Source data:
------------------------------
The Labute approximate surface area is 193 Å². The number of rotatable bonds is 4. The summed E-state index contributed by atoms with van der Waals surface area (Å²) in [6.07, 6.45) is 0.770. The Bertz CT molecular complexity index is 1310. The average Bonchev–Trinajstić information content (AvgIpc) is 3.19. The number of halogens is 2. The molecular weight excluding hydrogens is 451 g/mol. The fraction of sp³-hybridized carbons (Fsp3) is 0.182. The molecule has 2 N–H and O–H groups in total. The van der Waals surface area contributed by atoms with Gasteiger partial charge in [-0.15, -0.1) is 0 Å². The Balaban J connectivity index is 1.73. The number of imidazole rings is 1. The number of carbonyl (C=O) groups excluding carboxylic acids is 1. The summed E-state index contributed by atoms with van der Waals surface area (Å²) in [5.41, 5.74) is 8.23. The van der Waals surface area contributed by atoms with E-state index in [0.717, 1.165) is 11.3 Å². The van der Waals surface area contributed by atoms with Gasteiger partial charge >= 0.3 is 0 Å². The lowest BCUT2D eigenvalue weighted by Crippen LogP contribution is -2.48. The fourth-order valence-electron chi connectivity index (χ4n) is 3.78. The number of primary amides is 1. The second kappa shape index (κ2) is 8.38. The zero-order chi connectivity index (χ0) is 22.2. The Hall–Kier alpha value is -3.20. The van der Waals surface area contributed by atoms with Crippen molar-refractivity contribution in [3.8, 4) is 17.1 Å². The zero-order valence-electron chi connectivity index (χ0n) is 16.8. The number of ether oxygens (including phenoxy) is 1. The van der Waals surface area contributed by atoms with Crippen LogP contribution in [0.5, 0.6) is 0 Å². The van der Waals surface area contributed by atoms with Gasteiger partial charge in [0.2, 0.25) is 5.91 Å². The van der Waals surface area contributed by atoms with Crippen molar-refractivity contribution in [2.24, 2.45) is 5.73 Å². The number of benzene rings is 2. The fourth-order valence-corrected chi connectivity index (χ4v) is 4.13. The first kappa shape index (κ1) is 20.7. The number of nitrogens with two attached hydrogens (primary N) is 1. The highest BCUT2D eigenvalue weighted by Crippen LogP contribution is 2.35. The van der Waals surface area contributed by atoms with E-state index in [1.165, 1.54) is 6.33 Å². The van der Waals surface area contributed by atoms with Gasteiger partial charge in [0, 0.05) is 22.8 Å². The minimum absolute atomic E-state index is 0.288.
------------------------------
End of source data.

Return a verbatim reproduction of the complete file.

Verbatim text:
The Labute approximate surface area is 193 Å². The number of rotatable bonds is 4. The summed E-state index contributed by atoms with van der Waals surface area (Å²) in [6.07, 6.45) is 0.770. The Bertz CT molecular complexity index is 1310. The average Bonchev–Trinajstić information content (AvgIpc) is 3.19. The number of halogens is 2. The molecular weight excluding hydrogens is 451 g/mol. The fraction of sp³-hybridized carbons (Fsp3) is 0.182. The molecule has 2 N–H and O–H groups in total. The van der Waals surface area contributed by atoms with Gasteiger partial charge in [-0.15, -0.1) is 0 Å². The Balaban J connectivity index is 1.73. The number of imidazole rings is 1. The number of carbonyl (C=O) groups excluding carboxylic acids is 1. The summed E-state index contributed by atoms with van der Waals surface area (Å²) in [5.41, 5.74) is 8.23. The van der Waals surface area contributed by atoms with E-state index in [0.717, 1.165) is 11.3 Å². The van der Waals surface area contributed by atoms with Gasteiger partial charge >= 0.3 is 0 Å². The lowest BCUT2D eigenvalue weighted by Crippen LogP contribution is -2.48. The fourth-order valence-electron chi connectivity index (χ4n) is 3.78. The number of primary amides is 1. The second kappa shape index (κ2) is 8.38. The zero-order chi connectivity index (χ0) is 22.2. The Hall–Kier alpha value is -3.20. The van der Waals surface area contributed by atoms with Crippen molar-refractivity contribution in [3.8, 4) is 17.1 Å². The zero-order valence-electron chi connectivity index (χ0n) is 16.8. The number of ether oxygens (including phenoxy) is 1. The van der Waals surface area contributed by atoms with Crippen LogP contribution in [0.5, 0.6) is 0 Å². The van der Waals surface area contributed by atoms with Gasteiger partial charge in [0.2, 0.25) is 5.91 Å². The van der Waals surface area contributed by atoms with Crippen molar-refractivity contribution in [2.24, 2.45) is 5.73 Å². The number of benzene rings is 2. The fourth-order valence-corrected chi connectivity index (χ4v) is 4.13. The first kappa shape index (κ1) is 20.7. The number of nitrogens with two attached hydrogens (primary N) is 1. The highest BCUT2D eigenvalue weighted by Crippen LogP contribution is 2.35. The van der Waals surface area contributed by atoms with E-state index in [1.165, 1.54) is 6.33 Å². The van der Waals surface area contributed by atoms with Gasteiger partial charge in [0, 0.05) is 22.8 Å². The minimum absolute atomic E-state index is 0.288.